Below you will find 5 exercises to help you maintain a healthy rotator cuff, or even help you if you are currently experiencing some shoulder pain. Sure, these drills don’t all focus on the shoulder, but that is because the shoulder has so many connections to other parts of your body. As stated before, a mobile thoracic spine and flexible chest muscles will also help maintain a healthy rotator cuff. 

Doorway chest stretch


 2-4 sets of 60 sec each side

  • Stand in a doorway.
  • Place your right elbow on the doorway at approximately ear high. 
  • Step through the doorway with your right foot and rotate to the left, while keep your right elbow and hand where you started. 
  • You should feel a stretch through your chest and bicep on the right.
  • Remember to keep your ribs down to prevent arching your lower back.

Thoracic spine FR

Roll up and down your spine (staying off of your neck and lower back) for 60 seconds or so. This should feel great on your back and is awesome before and after golf. But, it is also amazing to break up the sitting that you do during the day. Rolling your thoracic spine will not only help restore function to your thoracic spine so you can make a great turn into your backswing and through impact, but it will also make it possible for you to get your shoulders in a better position at the top of your backswing. If you are limited in your ability to move your thoracic spine, it is common to destabilize your shoulder to find the motion that is missing from the spine.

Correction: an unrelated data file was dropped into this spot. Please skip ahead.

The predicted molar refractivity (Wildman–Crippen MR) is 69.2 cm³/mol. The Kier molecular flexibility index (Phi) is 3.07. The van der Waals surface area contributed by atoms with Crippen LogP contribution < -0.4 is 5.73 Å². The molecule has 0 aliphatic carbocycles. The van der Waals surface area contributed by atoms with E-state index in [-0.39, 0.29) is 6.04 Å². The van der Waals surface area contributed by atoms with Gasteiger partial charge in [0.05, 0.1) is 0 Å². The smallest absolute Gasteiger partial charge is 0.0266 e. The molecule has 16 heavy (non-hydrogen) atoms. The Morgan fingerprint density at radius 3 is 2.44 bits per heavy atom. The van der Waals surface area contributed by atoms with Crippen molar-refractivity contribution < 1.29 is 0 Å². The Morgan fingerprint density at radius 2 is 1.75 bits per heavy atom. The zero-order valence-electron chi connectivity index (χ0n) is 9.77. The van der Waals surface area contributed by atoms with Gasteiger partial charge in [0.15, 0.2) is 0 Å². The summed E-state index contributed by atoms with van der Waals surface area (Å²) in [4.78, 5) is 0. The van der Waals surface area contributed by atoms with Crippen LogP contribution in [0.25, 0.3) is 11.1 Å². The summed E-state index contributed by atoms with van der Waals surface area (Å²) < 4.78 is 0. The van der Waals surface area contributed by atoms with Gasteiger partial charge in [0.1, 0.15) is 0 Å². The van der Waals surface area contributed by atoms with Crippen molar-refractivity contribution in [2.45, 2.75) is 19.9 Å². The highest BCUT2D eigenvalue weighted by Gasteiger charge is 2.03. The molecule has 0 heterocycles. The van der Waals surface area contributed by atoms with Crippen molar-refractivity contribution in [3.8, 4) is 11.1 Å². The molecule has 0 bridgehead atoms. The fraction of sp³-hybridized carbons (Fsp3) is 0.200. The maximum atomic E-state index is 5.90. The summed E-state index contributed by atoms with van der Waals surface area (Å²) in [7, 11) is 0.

Side plank with rotation

2-4 sets of 10 turns each side)

  • Lay on your right side with your elbow underneath your armpit. Your knees will be together with your knees slightly in front of your hips, knees bent to a 90 degree angle. 
  • Push your hips forward and up off the ground, so now you are balanced on your right forearm and lower leg. Your body should be a straight line from your ears to your knees.